Each of the droplets that form an orb-weaving spider's viscous capture thread are composed of a viscoelastic glycoprotein glue core that is surrounded by an aqueous layer and supported by a pair of protein axial fibers. Low molecular weight organic and inorganic compounds within the aqueous layer confer droplet hygroscopicity, thereby maintaining the glycoprotein's adhesion and extensibility and ensuring that the axial fibers remain supercontracted. These materials also cause droplet volume to change in response to ambient humidity. This study examined the viscous threads of Argiope aurantia Lucas 1833, a species found in exposed, low humidity habitats, and Neoscona crucifera (Lucas 1838), a nocturnal species found in high humidity forest edge habitats. An earlier study showed the former species' threads to be more hygroscopic than those of the latter. When aged and exposed to chemical fixatives, the hygroscopicity of A. aurantia threads decreased, while that of N. crucifera threads was unaffected. Fixation eliminated the extensibility of both species' droplets. However, droplet adhesion, as measured by the deflection angle of a thread's axial lines just prior to droplet extension or, in the case of fixed droplets, droplet pull-off, was unaffected. These findings indicate that the compounds that confer greater hygroscopicity to A. aurantia viscous threads are more susceptible to chemical fixatives than those in the aqueous layer of N. crucifera droplets.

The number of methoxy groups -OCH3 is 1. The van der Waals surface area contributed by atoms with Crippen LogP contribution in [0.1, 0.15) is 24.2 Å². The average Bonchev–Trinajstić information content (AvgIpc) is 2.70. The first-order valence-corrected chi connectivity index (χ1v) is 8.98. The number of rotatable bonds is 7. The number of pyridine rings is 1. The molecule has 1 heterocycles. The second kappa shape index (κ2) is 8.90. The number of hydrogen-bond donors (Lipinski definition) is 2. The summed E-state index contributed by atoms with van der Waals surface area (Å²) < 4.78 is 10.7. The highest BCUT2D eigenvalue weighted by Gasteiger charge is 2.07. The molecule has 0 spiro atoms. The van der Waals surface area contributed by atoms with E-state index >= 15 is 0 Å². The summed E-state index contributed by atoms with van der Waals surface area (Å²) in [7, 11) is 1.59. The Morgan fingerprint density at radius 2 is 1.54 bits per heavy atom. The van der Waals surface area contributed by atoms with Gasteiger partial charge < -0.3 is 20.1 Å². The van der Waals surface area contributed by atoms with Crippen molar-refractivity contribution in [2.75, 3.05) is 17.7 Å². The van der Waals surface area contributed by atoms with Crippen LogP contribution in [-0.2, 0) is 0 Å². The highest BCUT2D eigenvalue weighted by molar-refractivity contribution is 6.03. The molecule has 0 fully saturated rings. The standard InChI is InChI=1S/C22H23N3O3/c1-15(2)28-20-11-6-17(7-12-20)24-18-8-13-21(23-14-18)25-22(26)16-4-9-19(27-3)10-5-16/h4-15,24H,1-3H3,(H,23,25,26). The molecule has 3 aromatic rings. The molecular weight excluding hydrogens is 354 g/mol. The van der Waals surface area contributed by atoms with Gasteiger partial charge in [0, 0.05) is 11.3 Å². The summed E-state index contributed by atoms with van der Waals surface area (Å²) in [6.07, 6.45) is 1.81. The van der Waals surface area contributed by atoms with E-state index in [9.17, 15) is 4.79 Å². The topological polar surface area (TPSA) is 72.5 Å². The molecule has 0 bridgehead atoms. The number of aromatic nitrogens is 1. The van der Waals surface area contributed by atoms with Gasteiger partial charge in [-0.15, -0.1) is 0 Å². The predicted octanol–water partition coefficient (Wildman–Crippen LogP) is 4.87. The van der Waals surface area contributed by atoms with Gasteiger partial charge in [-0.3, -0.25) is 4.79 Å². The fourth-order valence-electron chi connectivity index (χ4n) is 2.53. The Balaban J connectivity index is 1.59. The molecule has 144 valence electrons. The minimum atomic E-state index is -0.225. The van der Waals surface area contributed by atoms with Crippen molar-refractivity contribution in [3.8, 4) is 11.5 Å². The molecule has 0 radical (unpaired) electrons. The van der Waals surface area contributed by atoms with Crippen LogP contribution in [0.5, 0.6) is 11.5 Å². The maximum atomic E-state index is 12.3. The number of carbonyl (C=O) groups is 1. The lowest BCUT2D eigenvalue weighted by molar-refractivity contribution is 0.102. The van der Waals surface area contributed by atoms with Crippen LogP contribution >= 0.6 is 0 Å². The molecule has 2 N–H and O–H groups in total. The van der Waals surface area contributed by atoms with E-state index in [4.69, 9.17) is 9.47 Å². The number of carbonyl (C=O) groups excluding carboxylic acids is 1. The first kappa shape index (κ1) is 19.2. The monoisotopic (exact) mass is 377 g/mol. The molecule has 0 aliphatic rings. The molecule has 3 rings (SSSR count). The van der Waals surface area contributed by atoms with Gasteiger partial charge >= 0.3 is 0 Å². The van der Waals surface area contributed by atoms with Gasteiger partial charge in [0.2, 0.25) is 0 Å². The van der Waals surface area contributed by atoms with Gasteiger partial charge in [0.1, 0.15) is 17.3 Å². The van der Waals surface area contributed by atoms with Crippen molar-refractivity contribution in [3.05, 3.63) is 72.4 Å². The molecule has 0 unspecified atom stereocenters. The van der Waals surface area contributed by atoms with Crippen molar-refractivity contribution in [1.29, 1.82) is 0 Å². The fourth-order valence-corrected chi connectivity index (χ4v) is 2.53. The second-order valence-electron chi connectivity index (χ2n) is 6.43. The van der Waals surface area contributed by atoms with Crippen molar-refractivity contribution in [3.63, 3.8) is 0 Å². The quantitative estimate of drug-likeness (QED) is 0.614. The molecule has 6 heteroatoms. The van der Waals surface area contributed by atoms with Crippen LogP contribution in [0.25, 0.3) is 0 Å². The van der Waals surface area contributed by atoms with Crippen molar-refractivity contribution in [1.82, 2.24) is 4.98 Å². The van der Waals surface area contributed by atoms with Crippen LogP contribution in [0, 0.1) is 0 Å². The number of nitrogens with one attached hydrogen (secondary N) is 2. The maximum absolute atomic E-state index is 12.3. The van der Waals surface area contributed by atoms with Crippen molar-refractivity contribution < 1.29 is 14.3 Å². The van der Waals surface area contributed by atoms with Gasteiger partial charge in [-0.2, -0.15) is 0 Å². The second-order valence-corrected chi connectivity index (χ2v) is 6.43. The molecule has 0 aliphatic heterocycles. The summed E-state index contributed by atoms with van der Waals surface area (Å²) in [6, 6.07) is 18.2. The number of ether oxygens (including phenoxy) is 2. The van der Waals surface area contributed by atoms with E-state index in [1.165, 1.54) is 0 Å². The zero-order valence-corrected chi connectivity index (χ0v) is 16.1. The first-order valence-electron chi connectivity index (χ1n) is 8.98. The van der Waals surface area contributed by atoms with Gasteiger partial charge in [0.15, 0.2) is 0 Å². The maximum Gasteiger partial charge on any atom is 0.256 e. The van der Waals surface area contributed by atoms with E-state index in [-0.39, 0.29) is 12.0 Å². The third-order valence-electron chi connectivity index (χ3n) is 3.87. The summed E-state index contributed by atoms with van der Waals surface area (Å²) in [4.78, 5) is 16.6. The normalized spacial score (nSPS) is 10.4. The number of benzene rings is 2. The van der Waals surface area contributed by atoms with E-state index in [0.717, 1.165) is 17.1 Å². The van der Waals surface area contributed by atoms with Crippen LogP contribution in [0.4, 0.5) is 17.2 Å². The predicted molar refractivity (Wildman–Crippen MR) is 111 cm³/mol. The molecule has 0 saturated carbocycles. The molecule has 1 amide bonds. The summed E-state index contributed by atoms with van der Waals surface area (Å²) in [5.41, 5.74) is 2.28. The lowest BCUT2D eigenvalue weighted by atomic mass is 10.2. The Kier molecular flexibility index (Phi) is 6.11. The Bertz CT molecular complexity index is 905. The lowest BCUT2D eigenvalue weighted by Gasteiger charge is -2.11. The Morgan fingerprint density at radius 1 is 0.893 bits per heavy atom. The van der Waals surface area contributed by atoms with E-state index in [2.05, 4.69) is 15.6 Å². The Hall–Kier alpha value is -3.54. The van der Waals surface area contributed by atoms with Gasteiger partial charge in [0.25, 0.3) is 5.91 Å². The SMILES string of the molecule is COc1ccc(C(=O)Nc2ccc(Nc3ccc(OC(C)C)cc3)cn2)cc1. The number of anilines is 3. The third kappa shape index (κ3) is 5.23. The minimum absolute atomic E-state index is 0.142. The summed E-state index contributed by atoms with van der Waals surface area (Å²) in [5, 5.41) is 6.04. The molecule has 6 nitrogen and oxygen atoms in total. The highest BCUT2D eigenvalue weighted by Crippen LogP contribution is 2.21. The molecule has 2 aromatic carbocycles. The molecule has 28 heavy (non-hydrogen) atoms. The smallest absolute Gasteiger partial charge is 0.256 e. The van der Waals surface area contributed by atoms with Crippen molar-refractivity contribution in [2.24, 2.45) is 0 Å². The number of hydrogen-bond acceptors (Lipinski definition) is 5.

You have requested a machine translation of selected content from our databases. This functionality is provided solely for your convenience and is in no way intended to replace human translation. Neither BioOne nor the owners and publishers of the content make, and they explicitly disclaim, any express or implied representations or warranties of any kind, including, without limitation, representations and warranties as to the functionality of the translation feature or the accuracy or completeness of the translations.
Translations are not retained in our system. Your use of this feature and the translations is subject to all use restrictions contained in the Terms and Conditions of Use of the BioOne website.
Vol. 43 • No. 2